- Tradition can create a heightened sense that what is happening is important, set aside from the ordinary daily life.
- Tradition sometimes, when followed unthinkingly, can lead to dusty, bloodless, re-enactments, devoid of any heightened solemnity, any sense of the sacred.
- It is a cause for thought for us at St. James. Why are we wearing those clothes and are they still effective in creating a heightened sense of the sacred?
- Why do you always read from a book instead of looking up and experiencing the drama of the service, especially when the priest is remembering the words of Jesus before and after he died on the cross?
- The Church of England, parent of the Anglican Church of Canada, was born in a turbulent historical time when Henry VIII, not only divorced wives, but also divorced the English Church from the Catholic Church. His Archbishop of Canterbury, Thomas Cranmer enabled Henry’s annulment of his marriage to Catherine of Aragon.
- Cranmer served under Henry VIII, Edward VI, and Mary I. There was much friction between Catholics and Protestants during those reigns.
- In Europe the Reformation was causing a split with the Catholic Church. Reformers based their faith on the Bible. The “Word” in the form of a book, that is, the Bible was everything. Reformers rejected the doctrine of the Catholic Church that the bread during the Eucharist, turned to the actual body of Christ. “NO more symbolism, no more metaphor,” intoned the Reformers who rejected sculptures, images until they stripped their churches to bare walls.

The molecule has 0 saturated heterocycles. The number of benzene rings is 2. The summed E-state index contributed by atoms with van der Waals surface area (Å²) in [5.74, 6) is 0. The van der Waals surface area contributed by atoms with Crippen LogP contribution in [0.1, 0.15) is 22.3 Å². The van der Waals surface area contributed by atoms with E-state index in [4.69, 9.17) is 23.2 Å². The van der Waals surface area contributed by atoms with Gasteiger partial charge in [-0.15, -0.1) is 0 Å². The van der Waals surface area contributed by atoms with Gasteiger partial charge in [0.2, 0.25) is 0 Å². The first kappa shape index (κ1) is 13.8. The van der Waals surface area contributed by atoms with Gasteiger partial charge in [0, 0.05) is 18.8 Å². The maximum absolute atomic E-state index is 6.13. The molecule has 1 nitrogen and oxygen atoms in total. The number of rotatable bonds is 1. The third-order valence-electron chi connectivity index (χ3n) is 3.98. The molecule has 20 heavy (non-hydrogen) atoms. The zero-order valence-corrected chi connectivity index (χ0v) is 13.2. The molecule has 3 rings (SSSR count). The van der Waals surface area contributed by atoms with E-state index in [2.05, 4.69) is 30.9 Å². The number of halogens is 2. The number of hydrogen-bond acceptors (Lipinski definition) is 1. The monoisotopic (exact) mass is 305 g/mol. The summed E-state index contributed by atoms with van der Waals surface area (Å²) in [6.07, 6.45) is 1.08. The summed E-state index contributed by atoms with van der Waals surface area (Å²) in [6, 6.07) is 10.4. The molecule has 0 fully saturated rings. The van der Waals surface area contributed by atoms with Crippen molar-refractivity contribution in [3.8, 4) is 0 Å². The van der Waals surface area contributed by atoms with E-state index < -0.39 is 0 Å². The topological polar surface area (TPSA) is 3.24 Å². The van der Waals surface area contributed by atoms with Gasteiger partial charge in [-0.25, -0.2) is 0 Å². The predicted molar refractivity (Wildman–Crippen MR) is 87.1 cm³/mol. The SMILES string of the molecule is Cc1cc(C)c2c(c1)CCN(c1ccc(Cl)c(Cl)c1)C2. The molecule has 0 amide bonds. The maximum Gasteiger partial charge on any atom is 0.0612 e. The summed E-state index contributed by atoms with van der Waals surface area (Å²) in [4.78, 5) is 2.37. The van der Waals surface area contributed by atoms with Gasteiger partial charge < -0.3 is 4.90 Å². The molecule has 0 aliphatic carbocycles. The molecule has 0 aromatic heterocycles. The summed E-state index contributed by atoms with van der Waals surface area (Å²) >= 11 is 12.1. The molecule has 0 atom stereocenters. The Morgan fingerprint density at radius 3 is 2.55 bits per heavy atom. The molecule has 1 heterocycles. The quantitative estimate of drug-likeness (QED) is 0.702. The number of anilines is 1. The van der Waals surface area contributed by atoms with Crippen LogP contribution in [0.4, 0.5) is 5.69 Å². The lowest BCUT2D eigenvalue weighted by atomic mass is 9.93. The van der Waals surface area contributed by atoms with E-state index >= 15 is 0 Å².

- Under Edward VI, Thomas Cranmer, a Reformer, published two versions of The Book of Common Prayer, a complete liturgy (what was said and done) in the services of the English Church.
- The tradition that one read from a book started with this Book of Common Prayer, which is still in use today in a revised form. The congregations needed to learn the words of the new service, especially if making mistakes could land one in serious trouble.